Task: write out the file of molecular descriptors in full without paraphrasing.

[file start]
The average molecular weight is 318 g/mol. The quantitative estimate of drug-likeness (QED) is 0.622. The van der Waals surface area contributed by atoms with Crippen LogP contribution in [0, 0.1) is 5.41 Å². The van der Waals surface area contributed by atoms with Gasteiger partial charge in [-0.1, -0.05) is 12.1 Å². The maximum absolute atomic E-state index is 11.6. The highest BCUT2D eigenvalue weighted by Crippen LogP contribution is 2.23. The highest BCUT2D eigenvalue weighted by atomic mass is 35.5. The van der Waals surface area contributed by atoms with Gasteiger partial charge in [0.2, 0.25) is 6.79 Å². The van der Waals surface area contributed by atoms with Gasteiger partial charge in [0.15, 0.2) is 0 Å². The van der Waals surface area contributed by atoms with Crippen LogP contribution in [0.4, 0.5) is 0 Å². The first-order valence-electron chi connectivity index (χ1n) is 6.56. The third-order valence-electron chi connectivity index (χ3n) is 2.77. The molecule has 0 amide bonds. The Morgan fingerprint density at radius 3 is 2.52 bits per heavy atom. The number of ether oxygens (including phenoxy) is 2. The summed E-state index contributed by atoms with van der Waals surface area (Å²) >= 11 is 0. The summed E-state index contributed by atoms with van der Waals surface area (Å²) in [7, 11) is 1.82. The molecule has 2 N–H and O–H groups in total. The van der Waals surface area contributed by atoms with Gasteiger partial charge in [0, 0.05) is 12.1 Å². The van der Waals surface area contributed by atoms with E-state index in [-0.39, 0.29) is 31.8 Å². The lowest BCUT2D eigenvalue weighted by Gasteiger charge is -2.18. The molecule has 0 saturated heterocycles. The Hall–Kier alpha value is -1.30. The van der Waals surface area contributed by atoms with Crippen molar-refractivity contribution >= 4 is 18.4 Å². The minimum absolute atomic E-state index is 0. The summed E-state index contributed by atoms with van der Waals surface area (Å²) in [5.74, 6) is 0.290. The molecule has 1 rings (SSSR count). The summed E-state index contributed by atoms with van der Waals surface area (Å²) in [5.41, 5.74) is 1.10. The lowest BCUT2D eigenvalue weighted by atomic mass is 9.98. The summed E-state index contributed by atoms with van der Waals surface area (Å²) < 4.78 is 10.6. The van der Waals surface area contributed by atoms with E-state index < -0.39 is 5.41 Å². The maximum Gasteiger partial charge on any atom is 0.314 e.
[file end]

The average molecular weight is 318 g/mol. The quantitative estimate of drug-likeness (QED) is 0.622. The van der Waals surface area contributed by atoms with Crippen LogP contribution in [0, 0.1) is 5.41 Å². The van der Waals surface area contributed by atoms with Gasteiger partial charge in [-0.1, -0.05) is 12.1 Å². The maximum absolute atomic E-state index is 11.6. The highest BCUT2D eigenvalue weighted by Crippen LogP contribution is 2.23. The highest BCUT2D eigenvalue weighted by atomic mass is 35.5. The van der Waals surface area contributed by atoms with Gasteiger partial charge in [0.2, 0.25) is 6.79 Å². The van der Waals surface area contributed by atoms with Gasteiger partial charge in [0.15, 0.2) is 0 Å². The van der Waals surface area contributed by atoms with Crippen LogP contribution in [0.4, 0.5) is 0 Å². The first-order valence-electron chi connectivity index (χ1n) is 6.56. The third-order valence-electron chi connectivity index (χ3n) is 2.77. The molecule has 0 amide bonds. The Morgan fingerprint density at radius 3 is 2.52 bits per heavy atom. The number of ether oxygens (including phenoxy) is 2. The summed E-state index contributed by atoms with van der Waals surface area (Å²) >= 11 is 0. The summed E-state index contributed by atoms with van der Waals surface area (Å²) in [7, 11) is 1.82. The molecule has 2 N–H and O–H groups in total. The van der Waals surface area contributed by atoms with Gasteiger partial charge in [0, 0.05) is 12.1 Å². The van der Waals surface area contributed by atoms with E-state index in [-0.39, 0.29) is 31.8 Å². The lowest BCUT2D eigenvalue weighted by Gasteiger charge is -2.18. The molecule has 0 saturated heterocycles. The Hall–Kier alpha value is -1.30. The van der Waals surface area contributed by atoms with Crippen molar-refractivity contribution >= 4 is 18.4 Å². The minimum absolute atomic E-state index is 0. The summed E-state index contributed by atoms with van der Waals surface area (Å²) in [5.74, 6) is 0.290. The molecule has 1 rings (SSSR count). The summed E-state index contributed by atoms with van der Waals surface area (Å²) in [5.41, 5.74) is 1.10. The lowest BCUT2D eigenvalue weighted by atomic mass is 9.98. The summed E-state index contributed by atoms with van der Waals surface area (Å²) < 4.78 is 10.6. The van der Waals surface area contributed by atoms with E-state index < -0.39 is 5.41 Å². The maximum Gasteiger partial charge on any atom is 0.314 e.